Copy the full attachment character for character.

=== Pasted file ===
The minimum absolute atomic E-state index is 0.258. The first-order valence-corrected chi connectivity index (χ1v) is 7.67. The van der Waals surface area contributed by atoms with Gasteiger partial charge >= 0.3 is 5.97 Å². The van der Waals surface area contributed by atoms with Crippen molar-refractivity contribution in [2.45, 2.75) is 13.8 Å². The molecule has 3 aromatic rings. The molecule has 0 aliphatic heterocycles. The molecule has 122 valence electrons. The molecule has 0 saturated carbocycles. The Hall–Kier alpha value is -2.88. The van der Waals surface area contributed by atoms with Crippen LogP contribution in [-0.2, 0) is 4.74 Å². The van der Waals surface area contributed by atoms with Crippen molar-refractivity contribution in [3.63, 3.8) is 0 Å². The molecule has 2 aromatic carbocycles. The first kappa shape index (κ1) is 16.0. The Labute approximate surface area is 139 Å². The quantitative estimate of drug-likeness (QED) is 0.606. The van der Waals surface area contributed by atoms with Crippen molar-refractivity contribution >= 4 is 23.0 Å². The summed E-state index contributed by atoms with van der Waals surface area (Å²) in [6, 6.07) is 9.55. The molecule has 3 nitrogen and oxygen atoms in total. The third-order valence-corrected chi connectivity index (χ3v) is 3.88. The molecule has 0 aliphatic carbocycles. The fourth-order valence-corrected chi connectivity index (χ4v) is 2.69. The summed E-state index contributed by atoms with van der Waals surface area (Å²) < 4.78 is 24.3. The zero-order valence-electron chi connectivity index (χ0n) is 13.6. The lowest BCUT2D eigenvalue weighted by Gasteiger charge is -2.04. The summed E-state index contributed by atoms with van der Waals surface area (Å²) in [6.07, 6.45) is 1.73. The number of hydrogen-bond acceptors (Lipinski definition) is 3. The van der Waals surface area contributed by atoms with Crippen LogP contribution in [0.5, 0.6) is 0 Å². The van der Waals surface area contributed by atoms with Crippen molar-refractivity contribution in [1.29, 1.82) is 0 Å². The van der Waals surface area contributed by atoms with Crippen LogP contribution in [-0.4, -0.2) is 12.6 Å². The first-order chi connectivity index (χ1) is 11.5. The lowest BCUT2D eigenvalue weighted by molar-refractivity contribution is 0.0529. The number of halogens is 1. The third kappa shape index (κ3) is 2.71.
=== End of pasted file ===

The minimum absolute atomic E-state index is 0.258. The first-order valence-corrected chi connectivity index (χ1v) is 7.67. The van der Waals surface area contributed by atoms with Gasteiger partial charge >= 0.3 is 5.97 Å². The van der Waals surface area contributed by atoms with Crippen molar-refractivity contribution in [2.45, 2.75) is 13.8 Å². The molecule has 3 aromatic rings. The molecule has 0 aliphatic heterocycles. The molecule has 122 valence electrons. The molecule has 0 saturated carbocycles. The Hall–Kier alpha value is -2.88. The van der Waals surface area contributed by atoms with Crippen LogP contribution in [-0.2, 0) is 4.74 Å². The van der Waals surface area contributed by atoms with Crippen molar-refractivity contribution in [3.63, 3.8) is 0 Å². The molecule has 2 aromatic carbocycles. The first kappa shape index (κ1) is 16.0. The Labute approximate surface area is 139 Å². The quantitative estimate of drug-likeness (QED) is 0.606. The van der Waals surface area contributed by atoms with Crippen molar-refractivity contribution >= 4 is 23.0 Å². The summed E-state index contributed by atoms with van der Waals surface area (Å²) in [6, 6.07) is 9.55. The molecule has 3 nitrogen and oxygen atoms in total. The third-order valence-corrected chi connectivity index (χ3v) is 3.88. The molecule has 0 aliphatic carbocycles. The fourth-order valence-corrected chi connectivity index (χ4v) is 2.69. The summed E-state index contributed by atoms with van der Waals surface area (Å²) < 4.78 is 24.3. The zero-order valence-electron chi connectivity index (χ0n) is 13.6. The lowest BCUT2D eigenvalue weighted by Gasteiger charge is -2.04. The summed E-state index contributed by atoms with van der Waals surface area (Å²) in [6.07, 6.45) is 1.73. The number of hydrogen-bond acceptors (Lipinski definition) is 3. The van der Waals surface area contributed by atoms with Crippen LogP contribution in [0.5, 0.6) is 0 Å². The van der Waals surface area contributed by atoms with Crippen molar-refractivity contribution in [1.29, 1.82) is 0 Å². The van der Waals surface area contributed by atoms with Crippen LogP contribution in [-0.4, -0.2) is 12.6 Å². The first-order chi connectivity index (χ1) is 11.5. The lowest BCUT2D eigenvalue weighted by molar-refractivity contribution is 0.0529. The number of halogens is 1. The third kappa shape index (κ3) is 2.71.